In October 1925 the young couple Maurits and Jetta can finally start setting up their first home. It’s the top floor of a house that is still under construction, in a new neighborhood on the slopes of the Monteverde. The house on Via Alessandro Poerio 100 was beautifully situated with a view of the Tiber valley, in the southeastern part of the city. On the other side of the river was the Monte Palatino, with the Roman quarter Trastevere below. The couple had already bought the house at the end of 1924, but first they had to wait until it was finished, after which it turned out to be too humid. They let it dry all summer and spent those months at the Albergo del Toro in Ravello; the place where they had met.
But quite soon after they had moved to number 100, the couple came to the conclusion that the house was too small. Escher did not have his own studio and another compelling reason was Jetta’s pregnancy. Nearby, at number 94, they found another home that they bought in June 1926. However, that too was not finished yet and it took until February 1927 before they could move in. But is wa worth the wait. The Eschers, with now also son George, lived from that moment in a beautifully situated apartment on the 3rd floor with a private studio for Maurits upstairs. The house was called the ‘Casa dei Quatro Venti‘, the House of the Four Winds, because of the winds and the storms that beset the house from all sides.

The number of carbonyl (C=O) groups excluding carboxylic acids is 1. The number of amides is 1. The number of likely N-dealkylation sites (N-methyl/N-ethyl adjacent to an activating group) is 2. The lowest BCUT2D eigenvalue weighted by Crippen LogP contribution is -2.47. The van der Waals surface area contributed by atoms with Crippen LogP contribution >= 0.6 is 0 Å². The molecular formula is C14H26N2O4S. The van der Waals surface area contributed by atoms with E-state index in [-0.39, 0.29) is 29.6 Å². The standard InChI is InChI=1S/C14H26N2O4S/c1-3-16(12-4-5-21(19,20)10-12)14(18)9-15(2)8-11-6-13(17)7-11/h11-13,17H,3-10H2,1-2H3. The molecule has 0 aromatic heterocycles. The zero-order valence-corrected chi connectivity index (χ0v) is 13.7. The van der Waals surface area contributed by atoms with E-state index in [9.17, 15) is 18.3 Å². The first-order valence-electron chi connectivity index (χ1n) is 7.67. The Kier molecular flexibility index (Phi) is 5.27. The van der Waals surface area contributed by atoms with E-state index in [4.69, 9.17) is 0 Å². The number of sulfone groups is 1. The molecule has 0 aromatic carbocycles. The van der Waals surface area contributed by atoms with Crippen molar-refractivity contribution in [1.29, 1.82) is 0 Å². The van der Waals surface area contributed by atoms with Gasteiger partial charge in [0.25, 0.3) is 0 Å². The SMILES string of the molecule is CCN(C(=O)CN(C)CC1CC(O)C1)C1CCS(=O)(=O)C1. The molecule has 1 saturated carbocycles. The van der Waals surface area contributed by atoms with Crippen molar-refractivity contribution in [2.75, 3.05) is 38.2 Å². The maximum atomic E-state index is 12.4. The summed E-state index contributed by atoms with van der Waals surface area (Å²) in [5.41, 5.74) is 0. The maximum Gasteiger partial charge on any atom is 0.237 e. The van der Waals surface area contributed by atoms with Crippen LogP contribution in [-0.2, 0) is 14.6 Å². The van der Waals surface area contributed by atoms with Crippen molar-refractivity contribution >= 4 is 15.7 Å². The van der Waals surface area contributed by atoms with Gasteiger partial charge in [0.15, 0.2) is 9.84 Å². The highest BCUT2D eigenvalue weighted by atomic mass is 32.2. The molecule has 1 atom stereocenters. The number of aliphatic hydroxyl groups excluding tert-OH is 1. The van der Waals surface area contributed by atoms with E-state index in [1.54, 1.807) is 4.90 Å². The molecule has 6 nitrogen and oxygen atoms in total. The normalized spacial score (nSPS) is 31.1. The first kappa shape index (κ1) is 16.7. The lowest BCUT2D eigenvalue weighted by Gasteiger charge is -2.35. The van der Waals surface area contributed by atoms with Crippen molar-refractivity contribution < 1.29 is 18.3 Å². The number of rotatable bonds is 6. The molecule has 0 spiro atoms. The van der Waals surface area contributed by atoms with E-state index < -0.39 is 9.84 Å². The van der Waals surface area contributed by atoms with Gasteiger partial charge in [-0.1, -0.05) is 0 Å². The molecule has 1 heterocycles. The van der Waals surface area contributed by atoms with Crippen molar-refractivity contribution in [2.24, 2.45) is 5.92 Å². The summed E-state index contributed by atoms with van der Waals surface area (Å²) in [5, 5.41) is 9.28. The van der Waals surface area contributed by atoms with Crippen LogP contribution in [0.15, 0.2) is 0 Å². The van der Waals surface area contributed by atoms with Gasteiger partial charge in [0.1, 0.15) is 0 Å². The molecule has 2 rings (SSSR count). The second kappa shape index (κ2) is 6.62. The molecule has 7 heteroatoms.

Escher had designed a work table in the spacious and bright studio, as well as the dining room furniture and a few dressers. He had them commissioned by an Italian furniture maker. One of his children later recalled that the pieces of furniture were ‘heavy, darkly painted objects’ that had been transported with every rehousing. The studio is shown on Hand with Reflecting Sphere, with the work cabinet for prints, the hard couch with bedspread and cushions to lean against the wall, a large leather armchair with extendable footrest and bookshelves above.
Escher and Jetta had furnished the house together. In the living room hung the kakemono, the Japanese vertical scroll painting, which his father had given him. On the dresser stood the samovar that the couple had received from Escher’s parents at their marriage. The floor of the corridor and the dining room was fitted with majolica tiles with a pattern that Escher had designed himself. In the studio was the statue of St. Bernardinus, the saint from Siena, as a reminder of Escher traveling through Tuscany. For him to work as efficiently as possible, the couple had devised a special communication system; between the living room and the studio above it was a tube that was closed on both sides with a flute. To call Escher for the food, Jetta pulled out the flute and blew it hard. Escher then removed the flute on his side and spoke through the tube with his wife. Usually he did not come down directly when he was working. He continued working on his carving or drawing and Jetta had to wait with the food.
*: the number of the house was changed from 94 to 122 around 1929. If Escher talks about 94 and 122, he refers to the same house.